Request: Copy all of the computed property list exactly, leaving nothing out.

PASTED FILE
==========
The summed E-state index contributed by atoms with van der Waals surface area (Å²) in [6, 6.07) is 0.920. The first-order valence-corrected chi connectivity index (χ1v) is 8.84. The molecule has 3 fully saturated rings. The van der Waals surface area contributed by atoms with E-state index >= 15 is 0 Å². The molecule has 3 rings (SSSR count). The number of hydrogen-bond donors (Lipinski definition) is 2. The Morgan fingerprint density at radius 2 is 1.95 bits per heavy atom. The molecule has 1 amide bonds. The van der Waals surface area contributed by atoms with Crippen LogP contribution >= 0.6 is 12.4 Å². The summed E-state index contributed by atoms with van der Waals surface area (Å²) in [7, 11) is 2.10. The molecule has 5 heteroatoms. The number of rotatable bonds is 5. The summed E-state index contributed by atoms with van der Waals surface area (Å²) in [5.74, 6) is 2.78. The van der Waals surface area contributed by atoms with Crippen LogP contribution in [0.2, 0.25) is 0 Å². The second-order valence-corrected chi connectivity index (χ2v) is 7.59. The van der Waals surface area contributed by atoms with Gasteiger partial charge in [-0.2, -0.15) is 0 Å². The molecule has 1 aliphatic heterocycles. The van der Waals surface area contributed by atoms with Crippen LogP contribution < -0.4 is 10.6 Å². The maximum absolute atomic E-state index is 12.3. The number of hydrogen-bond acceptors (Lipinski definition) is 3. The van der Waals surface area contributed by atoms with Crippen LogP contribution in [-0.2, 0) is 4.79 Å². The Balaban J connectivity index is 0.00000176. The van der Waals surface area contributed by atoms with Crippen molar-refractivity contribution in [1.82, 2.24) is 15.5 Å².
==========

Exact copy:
The summed E-state index contributed by atoms with van der Waals surface area (Å²) in [6, 6.07) is 0.920. The first-order valence-corrected chi connectivity index (χ1v) is 8.84. The molecule has 3 fully saturated rings. The van der Waals surface area contributed by atoms with E-state index >= 15 is 0 Å². The molecule has 3 rings (SSSR count). The number of hydrogen-bond donors (Lipinski definition) is 2. The Morgan fingerprint density at radius 2 is 1.95 bits per heavy atom. The molecule has 1 amide bonds. The van der Waals surface area contributed by atoms with Crippen LogP contribution >= 0.6 is 12.4 Å². The summed E-state index contributed by atoms with van der Waals surface area (Å²) in [7, 11) is 2.10. The molecule has 5 heteroatoms. The number of rotatable bonds is 5. The summed E-state index contributed by atoms with van der Waals surface area (Å²) in [5.74, 6) is 2.78. The van der Waals surface area contributed by atoms with Crippen LogP contribution in [0.2, 0.25) is 0 Å². The second-order valence-corrected chi connectivity index (χ2v) is 7.59. The van der Waals surface area contributed by atoms with Gasteiger partial charge in [-0.2, -0.15) is 0 Å². The molecule has 1 aliphatic heterocycles. The van der Waals surface area contributed by atoms with Crippen LogP contribution < -0.4 is 10.6 Å². The maximum absolute atomic E-state index is 12.3. The number of hydrogen-bond acceptors (Lipinski definition) is 3. The van der Waals surface area contributed by atoms with Crippen LogP contribution in [-0.2, 0) is 4.79 Å². The Balaban J connectivity index is 0.00000176. The van der Waals surface area contributed by atoms with Crippen molar-refractivity contribution in [1.82, 2.24) is 15.5 Å².